Canadians are known for being nice. We are even teased for saying sorry when others would not bother.
But being taught politeness, an element of this niceness, can also circumvent saying what we think. Our society revels in differences over sports and food, but when we dissent on other issues of taste, appearance or behaviour, do we not hold our tongues to avoid embarrassment or tension? Do we prefer to avoid discovering deep disagreements on matters of principle and the nature of justice?
Alexandra Hudson in her book The Soul of Civility (St. Martin’s Press, 2023) says being polite can be an expression of a deeper commitment to civility, for example withholding blunt honesty when it might not advance relationship building. But politeness can also be used for tactical gain in advancing selfish interests.
Being polite can be an appropriate tactic in some contexts. But habitually refraining from speaking in order to keep the peace can breed wilful blindness or create wrong impressions of agreement. Misplaced politeness masks difference, avoids confrontation and communicates inappropriate indifference.
In some situations tolerance might be the more accurate motivation – forbearance when there is profound disagreement or refusal to converse civilly about wrongs done.
It’s vital that we embrace civility and learn how to disagree well, particularly in a religiously and culturally diverse society. Civility requires self-control, diplomatically allowing each person to articulate differences, be they on familial, community, national or international issues.
Civility also means holding to principles of conduct in how we will consistently behave – especially when we are apart, as expressed in the concept of Mizpah in Genesis 31:49.
Disagreements are increasingly expressed through social media, demonstrations and counterdemonstrations. The Hamas terror attacks on Israeli civilians and Israel’s intent to destroy Hamas in Gaza prompted an increased level of rhetoric and violence in Canada, and a significant rise in antisemitism. Too many now feel unsafe in a Canada known for tolerance, peace, order and good government.
How are we to exemplify and nourish genuine peace? When politeness disappears frustrations can surface and intergenerational strongholds of distrust, hurt and anger rise to challenge civility. Without a commitment to respectful conversations, people naturally turn up the volume in the hope others will relent or at least remain silent and become polite again.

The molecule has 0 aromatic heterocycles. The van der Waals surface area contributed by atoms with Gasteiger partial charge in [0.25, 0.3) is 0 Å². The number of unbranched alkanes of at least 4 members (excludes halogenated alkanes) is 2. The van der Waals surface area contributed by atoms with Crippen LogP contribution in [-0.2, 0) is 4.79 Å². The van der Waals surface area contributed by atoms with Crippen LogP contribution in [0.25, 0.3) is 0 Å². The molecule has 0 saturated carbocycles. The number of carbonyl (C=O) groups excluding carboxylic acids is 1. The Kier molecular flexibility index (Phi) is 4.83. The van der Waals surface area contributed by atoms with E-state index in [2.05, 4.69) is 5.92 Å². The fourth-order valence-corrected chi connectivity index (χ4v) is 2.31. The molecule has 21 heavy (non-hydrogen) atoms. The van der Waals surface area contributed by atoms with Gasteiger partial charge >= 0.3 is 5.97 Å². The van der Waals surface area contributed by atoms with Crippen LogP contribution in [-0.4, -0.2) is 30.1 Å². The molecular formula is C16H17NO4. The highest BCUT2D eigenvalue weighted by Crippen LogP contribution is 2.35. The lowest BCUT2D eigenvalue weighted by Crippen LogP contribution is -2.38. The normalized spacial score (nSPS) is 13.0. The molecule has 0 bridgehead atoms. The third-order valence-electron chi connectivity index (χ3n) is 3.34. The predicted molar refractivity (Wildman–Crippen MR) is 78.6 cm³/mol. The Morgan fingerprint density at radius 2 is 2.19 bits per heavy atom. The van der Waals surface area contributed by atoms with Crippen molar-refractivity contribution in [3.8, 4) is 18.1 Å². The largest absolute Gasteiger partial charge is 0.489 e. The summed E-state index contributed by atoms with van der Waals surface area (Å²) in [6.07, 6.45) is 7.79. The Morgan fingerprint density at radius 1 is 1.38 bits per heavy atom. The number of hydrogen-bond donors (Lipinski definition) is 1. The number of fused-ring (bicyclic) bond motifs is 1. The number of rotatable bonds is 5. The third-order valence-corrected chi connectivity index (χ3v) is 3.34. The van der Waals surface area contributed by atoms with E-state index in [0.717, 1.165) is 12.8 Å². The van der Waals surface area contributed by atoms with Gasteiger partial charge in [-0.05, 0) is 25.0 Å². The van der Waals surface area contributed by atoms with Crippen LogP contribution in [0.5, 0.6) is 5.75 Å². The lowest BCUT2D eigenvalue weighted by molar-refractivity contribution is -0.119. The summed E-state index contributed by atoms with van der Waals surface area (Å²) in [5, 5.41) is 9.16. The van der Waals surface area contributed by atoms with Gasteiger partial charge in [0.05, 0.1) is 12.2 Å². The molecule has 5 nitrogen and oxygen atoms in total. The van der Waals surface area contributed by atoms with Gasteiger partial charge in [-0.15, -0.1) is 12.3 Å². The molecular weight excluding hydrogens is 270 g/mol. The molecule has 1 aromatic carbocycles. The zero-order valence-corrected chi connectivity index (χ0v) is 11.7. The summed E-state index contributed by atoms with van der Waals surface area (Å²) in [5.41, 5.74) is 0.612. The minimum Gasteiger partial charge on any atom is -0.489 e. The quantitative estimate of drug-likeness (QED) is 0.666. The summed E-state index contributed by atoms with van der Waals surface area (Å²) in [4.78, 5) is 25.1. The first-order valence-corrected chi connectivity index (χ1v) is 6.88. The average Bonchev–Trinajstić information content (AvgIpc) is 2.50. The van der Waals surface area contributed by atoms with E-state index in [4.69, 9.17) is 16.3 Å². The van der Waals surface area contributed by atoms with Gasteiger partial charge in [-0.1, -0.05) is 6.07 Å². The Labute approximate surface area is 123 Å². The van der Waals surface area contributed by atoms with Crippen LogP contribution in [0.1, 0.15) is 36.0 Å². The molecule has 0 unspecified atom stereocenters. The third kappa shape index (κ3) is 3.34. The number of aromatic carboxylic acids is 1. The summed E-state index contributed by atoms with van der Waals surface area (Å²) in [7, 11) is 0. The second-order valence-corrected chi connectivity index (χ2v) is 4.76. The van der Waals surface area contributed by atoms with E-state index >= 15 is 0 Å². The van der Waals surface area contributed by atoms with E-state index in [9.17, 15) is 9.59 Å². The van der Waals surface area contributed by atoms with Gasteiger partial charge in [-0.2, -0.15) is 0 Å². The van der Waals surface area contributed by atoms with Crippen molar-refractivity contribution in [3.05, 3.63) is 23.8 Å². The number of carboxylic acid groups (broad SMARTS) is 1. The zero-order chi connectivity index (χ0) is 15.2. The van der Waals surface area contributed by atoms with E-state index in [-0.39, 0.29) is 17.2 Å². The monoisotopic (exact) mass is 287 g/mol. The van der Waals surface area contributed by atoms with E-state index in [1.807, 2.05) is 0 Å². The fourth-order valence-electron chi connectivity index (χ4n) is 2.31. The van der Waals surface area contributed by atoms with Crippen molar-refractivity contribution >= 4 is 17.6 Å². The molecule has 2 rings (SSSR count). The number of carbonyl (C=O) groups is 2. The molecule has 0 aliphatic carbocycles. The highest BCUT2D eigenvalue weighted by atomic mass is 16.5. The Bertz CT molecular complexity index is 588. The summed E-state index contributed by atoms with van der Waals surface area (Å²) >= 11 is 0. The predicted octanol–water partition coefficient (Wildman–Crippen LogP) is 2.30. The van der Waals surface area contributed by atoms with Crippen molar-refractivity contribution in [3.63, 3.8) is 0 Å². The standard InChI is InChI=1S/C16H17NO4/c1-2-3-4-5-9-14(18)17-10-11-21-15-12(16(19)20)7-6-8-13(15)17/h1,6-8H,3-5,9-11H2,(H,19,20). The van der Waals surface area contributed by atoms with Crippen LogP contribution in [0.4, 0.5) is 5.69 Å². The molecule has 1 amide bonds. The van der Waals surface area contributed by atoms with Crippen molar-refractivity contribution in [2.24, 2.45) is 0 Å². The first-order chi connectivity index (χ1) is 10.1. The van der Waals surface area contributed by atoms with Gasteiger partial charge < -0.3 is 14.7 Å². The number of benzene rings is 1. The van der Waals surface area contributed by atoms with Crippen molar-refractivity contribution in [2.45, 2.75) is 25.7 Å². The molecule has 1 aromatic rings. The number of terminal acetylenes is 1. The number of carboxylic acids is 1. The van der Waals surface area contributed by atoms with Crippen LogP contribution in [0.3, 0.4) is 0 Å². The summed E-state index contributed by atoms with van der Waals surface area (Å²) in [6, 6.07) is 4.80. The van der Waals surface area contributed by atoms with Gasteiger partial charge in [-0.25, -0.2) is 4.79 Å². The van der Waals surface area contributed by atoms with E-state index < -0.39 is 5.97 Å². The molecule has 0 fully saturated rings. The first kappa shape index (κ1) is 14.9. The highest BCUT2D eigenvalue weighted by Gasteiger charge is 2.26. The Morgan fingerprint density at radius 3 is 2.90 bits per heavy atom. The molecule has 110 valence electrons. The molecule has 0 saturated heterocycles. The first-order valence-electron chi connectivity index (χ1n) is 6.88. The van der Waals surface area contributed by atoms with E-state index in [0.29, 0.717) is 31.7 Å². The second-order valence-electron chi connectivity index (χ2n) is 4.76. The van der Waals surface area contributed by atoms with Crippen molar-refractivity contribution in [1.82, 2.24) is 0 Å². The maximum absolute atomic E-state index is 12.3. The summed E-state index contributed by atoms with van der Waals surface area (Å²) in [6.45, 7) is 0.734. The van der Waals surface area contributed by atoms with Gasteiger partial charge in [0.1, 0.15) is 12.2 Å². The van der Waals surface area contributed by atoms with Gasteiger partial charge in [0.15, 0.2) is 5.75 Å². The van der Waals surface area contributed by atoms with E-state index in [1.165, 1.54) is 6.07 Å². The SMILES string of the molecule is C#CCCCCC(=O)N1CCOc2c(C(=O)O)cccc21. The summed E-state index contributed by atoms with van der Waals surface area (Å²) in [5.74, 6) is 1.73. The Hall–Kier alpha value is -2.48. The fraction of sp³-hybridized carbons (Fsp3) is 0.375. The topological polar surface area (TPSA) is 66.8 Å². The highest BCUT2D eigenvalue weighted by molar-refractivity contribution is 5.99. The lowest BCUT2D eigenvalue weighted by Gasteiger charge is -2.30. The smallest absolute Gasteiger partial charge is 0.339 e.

How do we learn to disagree well?
But civility is about living peaceably. How do we learn and teach others to disagree well and in mutually assuring ways for each other’s well-being?
For civility to become broadly shared and its principles embraced, we all need to find reasons authentic to our respective deepest commitments and foster trust in our mutual commitment to live accordingly. Again, this must be both when together or apart – this is a central understanding of Mizpah.
Within a Christ-centred world view, civility requires self-control (forbearance) and a respect of and love for others (1 Peter 2:17). This respect is rooted in recognizing all people are created in the image of God (Genesis 1:27; Psalm 139:14). We are admonished not to slander or give false reports, nor to bless God and curse those made in His likeness (Proverbs 6:16–19; Exodus 20:16; James 3:9–10).
Our civility is also borne out of a deep humility, knowing we see through a mirror darkly (1 Corinthians 13:12). We are to "be completely humble and gentle; be patient, bearing with one another in love" (Ephesians 4:2), be ones who are "quick to listen, slow to speak and slow to become angry" (James 1:19).
When we speak we are to do so truthfully and lovingly (Ephesians 4:25; 1 Corinthians 13), putting away bitterness, wrath and anger (Ephesians 4:30). Our answers are to manifest gentleness and respect (1 Peter 3:15), knowing a "soft answer turns away wrath, harsh words stir anger" (Proverbs 15:1).
Each of us can choose to learn the disciplines of civility by practising them, and others will learn civility when it is practised well with them, taught and learned by children, and modelled between communities. Civility is fostered in developing relationships across cultural, religious and ideological differences.
Civility is animated by a consistent and shared desire for a just and peaceful society where we behave and speak with integrity, whether together or apart, and are faithful in word and deed, bearing witness to all of the coming Kingdom.
Bruce J. Clemenger is senior ambassador and president emeritus of The Evangelical Fellowship of Canada. Photo of man with cellphone: Getty Images
Author: Bruce J. Clemenger